This definition really helped us to fleshed out the organizations we wanted to feature. In many cases, it was a matter of calling people up and saying, “Hey, this is what we want to do. Are you interested? Would you be available for either a quick interview, or to respond to a few questions over email?”
BCL: How did the two of you decide to work together?
Aly Miller: We had been chatting regularly at Salad Day [BCL’s formerly weekly potluck lunch], and even before this project was on the horizon, I was super interested to learn about what Kris and her team were doing because I love learning about urban planning. I also studied geography as an undergrad, so I found that Kris and I had a lot in common. When she brought this idea up, I jumped at the opportunity.
Kris Drury: From our end, we were looking for someone that we liked, that we appreciate, someone who does really good work, and that would be fun to work with. Aly had the perfect skillset, temperament, and background for this project.
BCL: What was the creative process like?
Kris Drury: From my perspective, it was a very streamlined process. In most cases, after a few initial Zoom meetings, we came up with a creative brief, and Aly took it from there.
Aly Miller: I asked Kris a lot of questions about their visual preferences, and Kris, because she’s a designer, she knew how to communicate what they did and didn’t want. We talked about colors. We talked about the level of detail for these illustrations. We knew they’d be very small so it was a goal of mine to communicate as much information as I could in a tiny illustration.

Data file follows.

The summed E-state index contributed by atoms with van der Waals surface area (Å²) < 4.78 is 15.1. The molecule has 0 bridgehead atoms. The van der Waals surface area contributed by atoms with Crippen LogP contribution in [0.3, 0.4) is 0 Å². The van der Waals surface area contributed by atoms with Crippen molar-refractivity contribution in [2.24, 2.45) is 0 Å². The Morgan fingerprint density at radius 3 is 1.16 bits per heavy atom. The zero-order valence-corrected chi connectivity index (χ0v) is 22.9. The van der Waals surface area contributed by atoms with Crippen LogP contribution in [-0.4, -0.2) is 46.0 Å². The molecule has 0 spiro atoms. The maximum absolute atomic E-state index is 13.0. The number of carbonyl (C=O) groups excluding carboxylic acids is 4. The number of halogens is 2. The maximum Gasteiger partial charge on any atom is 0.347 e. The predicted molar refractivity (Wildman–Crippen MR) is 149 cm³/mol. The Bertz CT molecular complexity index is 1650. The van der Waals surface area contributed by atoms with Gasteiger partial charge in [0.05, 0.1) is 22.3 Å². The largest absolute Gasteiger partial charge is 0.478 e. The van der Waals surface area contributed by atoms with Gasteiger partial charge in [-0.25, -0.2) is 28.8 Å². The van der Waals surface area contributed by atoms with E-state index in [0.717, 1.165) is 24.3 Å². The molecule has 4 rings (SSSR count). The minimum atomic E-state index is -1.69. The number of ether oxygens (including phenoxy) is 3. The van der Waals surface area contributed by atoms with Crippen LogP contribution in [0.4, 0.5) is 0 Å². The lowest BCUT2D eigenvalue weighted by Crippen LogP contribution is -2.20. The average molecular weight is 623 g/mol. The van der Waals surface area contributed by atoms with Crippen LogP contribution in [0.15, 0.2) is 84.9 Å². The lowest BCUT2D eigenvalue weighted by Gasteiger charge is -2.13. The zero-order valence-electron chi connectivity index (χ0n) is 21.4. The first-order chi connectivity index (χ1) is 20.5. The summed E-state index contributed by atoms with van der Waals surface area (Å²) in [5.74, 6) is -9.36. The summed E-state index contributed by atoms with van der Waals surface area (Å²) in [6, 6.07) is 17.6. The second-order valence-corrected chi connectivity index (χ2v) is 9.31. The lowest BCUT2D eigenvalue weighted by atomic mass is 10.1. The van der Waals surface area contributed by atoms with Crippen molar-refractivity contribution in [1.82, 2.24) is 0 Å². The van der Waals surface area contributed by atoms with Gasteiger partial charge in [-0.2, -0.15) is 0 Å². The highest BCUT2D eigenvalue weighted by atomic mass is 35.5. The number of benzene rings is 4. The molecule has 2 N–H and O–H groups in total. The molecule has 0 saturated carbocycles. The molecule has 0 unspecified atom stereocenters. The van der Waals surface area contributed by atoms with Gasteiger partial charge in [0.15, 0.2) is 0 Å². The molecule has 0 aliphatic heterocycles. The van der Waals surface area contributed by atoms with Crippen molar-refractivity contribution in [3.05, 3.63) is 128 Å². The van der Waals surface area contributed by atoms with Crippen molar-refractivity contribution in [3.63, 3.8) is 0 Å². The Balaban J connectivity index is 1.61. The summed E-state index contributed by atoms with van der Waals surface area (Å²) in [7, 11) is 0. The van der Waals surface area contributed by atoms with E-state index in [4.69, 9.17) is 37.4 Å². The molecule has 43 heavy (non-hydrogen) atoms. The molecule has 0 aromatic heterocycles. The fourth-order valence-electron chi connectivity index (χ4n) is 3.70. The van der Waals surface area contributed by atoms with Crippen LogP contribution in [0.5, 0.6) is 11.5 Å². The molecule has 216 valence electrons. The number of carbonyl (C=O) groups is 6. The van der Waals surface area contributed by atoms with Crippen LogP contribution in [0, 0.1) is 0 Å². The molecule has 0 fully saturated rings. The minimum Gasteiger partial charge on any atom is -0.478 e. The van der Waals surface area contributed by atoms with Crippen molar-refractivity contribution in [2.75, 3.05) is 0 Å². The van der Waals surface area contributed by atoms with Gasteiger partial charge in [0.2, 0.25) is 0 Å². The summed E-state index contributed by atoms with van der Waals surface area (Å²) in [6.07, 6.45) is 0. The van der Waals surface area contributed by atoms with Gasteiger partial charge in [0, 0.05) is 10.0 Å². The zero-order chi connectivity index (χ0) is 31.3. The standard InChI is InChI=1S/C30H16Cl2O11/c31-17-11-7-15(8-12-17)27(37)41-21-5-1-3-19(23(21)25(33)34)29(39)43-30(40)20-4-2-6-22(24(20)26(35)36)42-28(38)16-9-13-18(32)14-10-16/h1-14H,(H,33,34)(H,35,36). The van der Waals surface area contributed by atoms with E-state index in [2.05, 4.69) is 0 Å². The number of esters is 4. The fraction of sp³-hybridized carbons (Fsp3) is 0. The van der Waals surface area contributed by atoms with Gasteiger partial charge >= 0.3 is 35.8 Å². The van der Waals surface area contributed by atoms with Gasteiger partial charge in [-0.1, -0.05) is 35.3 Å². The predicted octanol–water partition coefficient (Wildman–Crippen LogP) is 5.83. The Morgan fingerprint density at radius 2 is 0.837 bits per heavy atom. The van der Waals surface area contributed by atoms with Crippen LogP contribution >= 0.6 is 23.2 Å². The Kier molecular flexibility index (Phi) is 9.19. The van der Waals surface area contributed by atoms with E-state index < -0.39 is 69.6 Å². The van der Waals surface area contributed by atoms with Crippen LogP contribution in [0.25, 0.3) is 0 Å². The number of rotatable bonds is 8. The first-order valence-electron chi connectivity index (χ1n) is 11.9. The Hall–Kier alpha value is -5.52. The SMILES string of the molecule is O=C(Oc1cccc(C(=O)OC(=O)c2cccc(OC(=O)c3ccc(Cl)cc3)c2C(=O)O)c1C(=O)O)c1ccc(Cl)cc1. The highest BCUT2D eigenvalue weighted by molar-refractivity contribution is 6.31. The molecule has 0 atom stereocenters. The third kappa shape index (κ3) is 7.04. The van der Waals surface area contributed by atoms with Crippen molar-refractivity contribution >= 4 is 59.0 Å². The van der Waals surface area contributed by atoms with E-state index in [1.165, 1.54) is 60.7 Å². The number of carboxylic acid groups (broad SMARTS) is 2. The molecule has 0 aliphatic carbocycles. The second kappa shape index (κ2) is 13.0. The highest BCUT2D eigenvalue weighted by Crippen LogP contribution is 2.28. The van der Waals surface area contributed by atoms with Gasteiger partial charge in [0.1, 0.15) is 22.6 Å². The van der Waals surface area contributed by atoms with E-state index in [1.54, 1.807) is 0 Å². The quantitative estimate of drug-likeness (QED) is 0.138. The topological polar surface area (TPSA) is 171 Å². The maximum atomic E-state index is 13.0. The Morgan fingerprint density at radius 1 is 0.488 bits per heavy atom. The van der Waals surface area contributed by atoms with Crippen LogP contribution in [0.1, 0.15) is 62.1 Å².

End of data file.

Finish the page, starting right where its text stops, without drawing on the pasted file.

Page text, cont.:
I start out all my illustrations with sketches, and then flesh it out from there. For the Brooklyn Bridge Park scene, for example, there’s just so many details we wanted to cover. That was probably one of our more challenging scenes because there’s so many different views of that park. And there’s so many different ways to depict small businesses, for example, or transportation, or the concept of urban planning. So, these illustrations were all the result of very clear back and forth and brainstorming sessions that we had individually.
Shifting Perceptions of What’s Possible
BCL: What’s your most ardent wish for this project, maybe from a policy or thought leadership perspective. What’s your hope for how this love letter will influence policy debates?
Kris Drury: I’m really hoping that it can help shift people’s perceptions of what’s possible. In the face of so much systemic injustice and a health crisis, people tend to focus—understandably so—on what is not working. Without being Pollyannaish, I would like us to look at what is working. What can we leverage or use? How can we acknowledge what’s working and go from there? Please note, I am not saying that every agency and every decision has been good. That is not at all what we’re saying. But there is some really wonderful good work happening across the city.
BCL: What’s in store down the road for you guys? Are there any other collaborations between the two of you? Any other kind of projects where it might make sense to collaborate?
Kris Drury: At the moment, we don’t have anything on deck, but I’m hoping that we will get some things teed up. I’m hoping, from our side, that we find more opportunities to incorporate the great work that Aly is doing. Her lovely illustrations just make material so much more engaging and enjoyable to read.
Aly Miller: Thank you! That’s so kind.
Kris Drury: It’s true! This was great. I look forward to updating it six months from now!
Kris shares that the project has been well received and they’ve had a lot of great feedback. “The people who were a part of it are really excited about it and are starting to share it,” says Kris.
We look forward to bringing you more member news and project updates in the New Year, please don’t hesitate to reach out and share your projects with Neil or Erin!